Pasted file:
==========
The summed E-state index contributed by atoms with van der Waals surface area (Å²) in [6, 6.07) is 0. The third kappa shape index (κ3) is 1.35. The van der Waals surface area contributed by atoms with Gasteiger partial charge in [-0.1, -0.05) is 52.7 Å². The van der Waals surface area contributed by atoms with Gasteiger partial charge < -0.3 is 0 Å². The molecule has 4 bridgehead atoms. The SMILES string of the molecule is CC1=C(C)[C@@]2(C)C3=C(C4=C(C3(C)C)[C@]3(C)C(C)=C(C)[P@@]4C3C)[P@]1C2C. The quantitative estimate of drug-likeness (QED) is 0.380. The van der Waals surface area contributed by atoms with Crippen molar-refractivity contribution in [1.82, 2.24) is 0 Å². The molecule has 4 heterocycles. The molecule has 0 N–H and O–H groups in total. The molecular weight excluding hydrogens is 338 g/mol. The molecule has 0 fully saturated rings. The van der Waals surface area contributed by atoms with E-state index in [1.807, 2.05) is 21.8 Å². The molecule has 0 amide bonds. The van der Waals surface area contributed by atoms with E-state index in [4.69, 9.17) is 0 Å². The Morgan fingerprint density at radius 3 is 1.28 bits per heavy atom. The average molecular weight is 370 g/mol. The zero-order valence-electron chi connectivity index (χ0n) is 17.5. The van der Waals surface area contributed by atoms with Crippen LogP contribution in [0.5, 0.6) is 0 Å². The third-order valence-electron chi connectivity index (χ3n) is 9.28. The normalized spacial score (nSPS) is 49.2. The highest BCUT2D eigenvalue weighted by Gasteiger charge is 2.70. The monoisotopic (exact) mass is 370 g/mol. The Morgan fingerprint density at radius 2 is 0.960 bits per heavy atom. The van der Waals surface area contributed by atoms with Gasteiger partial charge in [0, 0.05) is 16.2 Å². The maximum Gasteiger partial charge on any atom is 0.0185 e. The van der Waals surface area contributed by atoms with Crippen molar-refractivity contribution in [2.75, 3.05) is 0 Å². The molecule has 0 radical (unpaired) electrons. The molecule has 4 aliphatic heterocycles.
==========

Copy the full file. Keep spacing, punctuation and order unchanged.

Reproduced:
The summed E-state index contributed by atoms with van der Waals surface area (Å²) in [6, 6.07) is 0. The third kappa shape index (κ3) is 1.35. The van der Waals surface area contributed by atoms with Gasteiger partial charge in [-0.1, -0.05) is 52.7 Å². The van der Waals surface area contributed by atoms with Gasteiger partial charge < -0.3 is 0 Å². The molecule has 4 bridgehead atoms. The SMILES string of the molecule is CC1=C(C)[C@@]2(C)C3=C(C4=C(C3(C)C)[C@]3(C)C(C)=C(C)[P@@]4C3C)[P@]1C2C. The quantitative estimate of drug-likeness (QED) is 0.380. The van der Waals surface area contributed by atoms with Crippen molar-refractivity contribution in [1.82, 2.24) is 0 Å². The molecule has 4 heterocycles. The molecule has 0 N–H and O–H groups in total. The molecular weight excluding hydrogens is 338 g/mol. The molecule has 0 fully saturated rings. The van der Waals surface area contributed by atoms with E-state index in [1.807, 2.05) is 21.8 Å². The molecule has 0 amide bonds. The van der Waals surface area contributed by atoms with E-state index in [4.69, 9.17) is 0 Å². The Morgan fingerprint density at radius 3 is 1.28 bits per heavy atom. The average molecular weight is 370 g/mol. The zero-order valence-electron chi connectivity index (χ0n) is 17.5. The van der Waals surface area contributed by atoms with Crippen LogP contribution in [0.5, 0.6) is 0 Å². The third-order valence-electron chi connectivity index (χ3n) is 9.28. The normalized spacial score (nSPS) is 49.2. The highest BCUT2D eigenvalue weighted by Gasteiger charge is 2.70. The monoisotopic (exact) mass is 370 g/mol. The Morgan fingerprint density at radius 2 is 0.960 bits per heavy atom. The van der Waals surface area contributed by atoms with Gasteiger partial charge in [0, 0.05) is 16.2 Å². The maximum Gasteiger partial charge on any atom is 0.0185 e. The van der Waals surface area contributed by atoms with Crippen molar-refractivity contribution in [2.75, 3.05) is 0 Å². The molecule has 0 radical (unpaired) electrons. The molecule has 4 aliphatic heterocycles.